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How cities can revitalize underutilized public space

Transforming neglected public spaces can be a tool to raise awareness about sustainability issues, Concordia professor says

Photo by César Cruz-Merino, Carlos Cruz-Merino

Urban dwellers walk through public spaces every day without giving them much thought. Whether it’s a bus stop, a sidewalk, an underpass or a local park, these oft-travelled areas can fade into the background as people go about their lives.

But what if neglected public spaces could be transformed into inviting places that are beautiful, useful and inspire people to live more sustainably?

Carmela Cucuzzella, associate professor in the Design and Computation Arts department at Concordia, is passionate about the untapped potential of these underutilized areas.

“I study neglected public spaces because they're everywhere in the city, yet people ignore them. When they are revitalized, even in the slightest of ways, people notice and become engaged in their revived surroundings,” says Cucuzzella, who holds a Concordia University Research Chair in Integrated Design and Sustainability for the Built Environment (IDEAS-BE). Her particular area of focus is how public spaces can help raise awareness about sustainability in ways that help encourage better habits in the people who use them.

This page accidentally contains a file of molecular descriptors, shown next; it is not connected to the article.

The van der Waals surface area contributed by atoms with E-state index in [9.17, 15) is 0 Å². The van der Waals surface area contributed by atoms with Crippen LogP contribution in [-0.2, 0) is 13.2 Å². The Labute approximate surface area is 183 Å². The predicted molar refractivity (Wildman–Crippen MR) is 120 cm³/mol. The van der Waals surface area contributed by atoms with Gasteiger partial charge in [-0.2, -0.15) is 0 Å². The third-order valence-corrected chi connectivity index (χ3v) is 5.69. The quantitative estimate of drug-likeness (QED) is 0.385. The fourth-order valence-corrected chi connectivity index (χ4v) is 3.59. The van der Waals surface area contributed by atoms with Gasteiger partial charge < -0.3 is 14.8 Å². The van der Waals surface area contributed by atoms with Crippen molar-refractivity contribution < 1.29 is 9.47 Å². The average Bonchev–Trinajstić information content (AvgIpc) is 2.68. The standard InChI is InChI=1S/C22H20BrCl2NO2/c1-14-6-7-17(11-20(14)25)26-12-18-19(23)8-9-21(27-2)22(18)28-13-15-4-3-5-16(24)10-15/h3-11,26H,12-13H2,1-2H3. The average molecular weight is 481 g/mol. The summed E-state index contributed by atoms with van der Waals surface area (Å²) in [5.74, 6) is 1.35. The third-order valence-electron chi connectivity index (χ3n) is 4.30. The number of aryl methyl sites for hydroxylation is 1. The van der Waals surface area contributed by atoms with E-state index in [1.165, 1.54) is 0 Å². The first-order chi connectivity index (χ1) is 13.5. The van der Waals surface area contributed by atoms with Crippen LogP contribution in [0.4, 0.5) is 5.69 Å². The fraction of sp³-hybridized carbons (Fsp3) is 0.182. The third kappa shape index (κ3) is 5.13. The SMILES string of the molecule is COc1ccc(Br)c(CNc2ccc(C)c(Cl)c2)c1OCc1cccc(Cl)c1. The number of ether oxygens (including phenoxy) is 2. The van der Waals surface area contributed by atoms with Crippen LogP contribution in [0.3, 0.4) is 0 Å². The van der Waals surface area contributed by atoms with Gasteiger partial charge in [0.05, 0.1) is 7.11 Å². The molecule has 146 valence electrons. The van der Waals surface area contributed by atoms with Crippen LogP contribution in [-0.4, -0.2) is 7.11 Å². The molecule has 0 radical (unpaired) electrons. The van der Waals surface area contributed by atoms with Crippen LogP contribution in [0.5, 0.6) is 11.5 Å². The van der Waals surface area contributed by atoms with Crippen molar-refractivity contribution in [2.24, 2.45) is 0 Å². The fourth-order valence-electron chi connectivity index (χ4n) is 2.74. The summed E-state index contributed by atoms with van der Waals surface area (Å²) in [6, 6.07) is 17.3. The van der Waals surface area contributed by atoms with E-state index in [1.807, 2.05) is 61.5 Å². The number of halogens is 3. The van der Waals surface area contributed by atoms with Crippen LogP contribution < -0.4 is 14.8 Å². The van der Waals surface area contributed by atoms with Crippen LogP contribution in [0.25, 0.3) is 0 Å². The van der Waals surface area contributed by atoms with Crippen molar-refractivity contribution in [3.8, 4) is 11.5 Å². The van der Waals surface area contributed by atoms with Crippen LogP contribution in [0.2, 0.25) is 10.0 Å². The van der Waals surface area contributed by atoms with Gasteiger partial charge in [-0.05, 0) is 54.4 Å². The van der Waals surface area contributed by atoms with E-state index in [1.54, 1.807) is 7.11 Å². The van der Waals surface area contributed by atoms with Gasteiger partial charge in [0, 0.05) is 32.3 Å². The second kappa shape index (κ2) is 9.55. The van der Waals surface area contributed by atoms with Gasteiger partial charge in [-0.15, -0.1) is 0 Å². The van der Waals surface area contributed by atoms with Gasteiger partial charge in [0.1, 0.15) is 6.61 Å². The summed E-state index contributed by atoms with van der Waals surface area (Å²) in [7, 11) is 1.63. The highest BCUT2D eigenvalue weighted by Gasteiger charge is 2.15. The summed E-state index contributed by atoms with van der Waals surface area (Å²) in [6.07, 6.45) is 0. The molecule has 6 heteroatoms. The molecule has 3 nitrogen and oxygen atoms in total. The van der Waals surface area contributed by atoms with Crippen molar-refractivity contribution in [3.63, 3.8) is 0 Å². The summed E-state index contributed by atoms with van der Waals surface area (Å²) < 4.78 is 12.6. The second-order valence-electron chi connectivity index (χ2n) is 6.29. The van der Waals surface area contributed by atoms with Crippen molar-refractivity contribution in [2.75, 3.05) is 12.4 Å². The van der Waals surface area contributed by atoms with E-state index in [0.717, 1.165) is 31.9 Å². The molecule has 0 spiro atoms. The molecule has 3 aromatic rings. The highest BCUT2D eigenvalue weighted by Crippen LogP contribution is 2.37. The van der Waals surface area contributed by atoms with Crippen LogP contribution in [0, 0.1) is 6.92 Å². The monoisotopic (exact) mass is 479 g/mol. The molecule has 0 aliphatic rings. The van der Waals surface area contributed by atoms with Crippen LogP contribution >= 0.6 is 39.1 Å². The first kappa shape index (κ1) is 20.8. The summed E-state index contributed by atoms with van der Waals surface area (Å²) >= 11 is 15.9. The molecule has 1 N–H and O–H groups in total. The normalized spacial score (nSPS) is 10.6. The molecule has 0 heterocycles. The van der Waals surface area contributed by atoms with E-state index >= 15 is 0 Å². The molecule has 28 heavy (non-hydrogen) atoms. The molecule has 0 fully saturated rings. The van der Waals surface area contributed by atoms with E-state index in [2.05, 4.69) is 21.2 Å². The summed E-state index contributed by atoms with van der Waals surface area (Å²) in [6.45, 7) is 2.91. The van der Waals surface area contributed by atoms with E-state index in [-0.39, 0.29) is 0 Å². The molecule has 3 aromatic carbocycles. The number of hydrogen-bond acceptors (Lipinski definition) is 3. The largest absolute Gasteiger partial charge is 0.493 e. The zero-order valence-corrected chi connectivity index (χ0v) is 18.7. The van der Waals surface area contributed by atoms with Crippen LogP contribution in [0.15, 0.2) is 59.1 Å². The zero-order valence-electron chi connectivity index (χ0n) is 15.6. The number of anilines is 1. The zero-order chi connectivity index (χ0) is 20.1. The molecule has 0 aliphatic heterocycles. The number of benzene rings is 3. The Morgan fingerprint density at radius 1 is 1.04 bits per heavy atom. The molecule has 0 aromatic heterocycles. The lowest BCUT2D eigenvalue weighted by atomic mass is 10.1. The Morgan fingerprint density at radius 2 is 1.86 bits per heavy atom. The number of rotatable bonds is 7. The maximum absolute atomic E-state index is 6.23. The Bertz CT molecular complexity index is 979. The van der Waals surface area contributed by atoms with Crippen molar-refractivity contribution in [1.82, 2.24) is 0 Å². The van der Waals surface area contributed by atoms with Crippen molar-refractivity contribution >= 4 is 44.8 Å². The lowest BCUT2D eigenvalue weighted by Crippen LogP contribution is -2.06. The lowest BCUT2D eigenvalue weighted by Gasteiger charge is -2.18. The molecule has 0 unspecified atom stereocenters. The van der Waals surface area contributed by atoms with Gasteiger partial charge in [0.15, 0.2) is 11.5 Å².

The winning project by by César Cruz-Merino and Carlos Cruz-Merino of Canada, for the “More Than Waiting For The Bus” design competition organized by CoLLaboratoire, an initiative directed by Carmela Cucuzzella. The winning project by by César Cruz-Merino and Carlos Cruz-Merino of Canada, for the “More Than Waiting For The Bus” design competition organized by CoLLaboratoire, an initiative directed by Carmela Cucuzzella. Photo by César Cruz-Merino, Carlos Cruz-Merino

Spaces can be revitalized through low-tech elements like community gardens, Cucuzzella says, or more technologically sophisticated ways like apps that control projections or allow people to play virtual games.

She gives the example of how something as simple as a wall next to a busy intersection could be reimagined. A projection on the wall would change colour depending on traffic and carbon monoxide levels at different times of the day – green for low, yellow for medium and red for high. An “eco-didactic” installation like this can both convey a message and incite action, Cucuzzella says.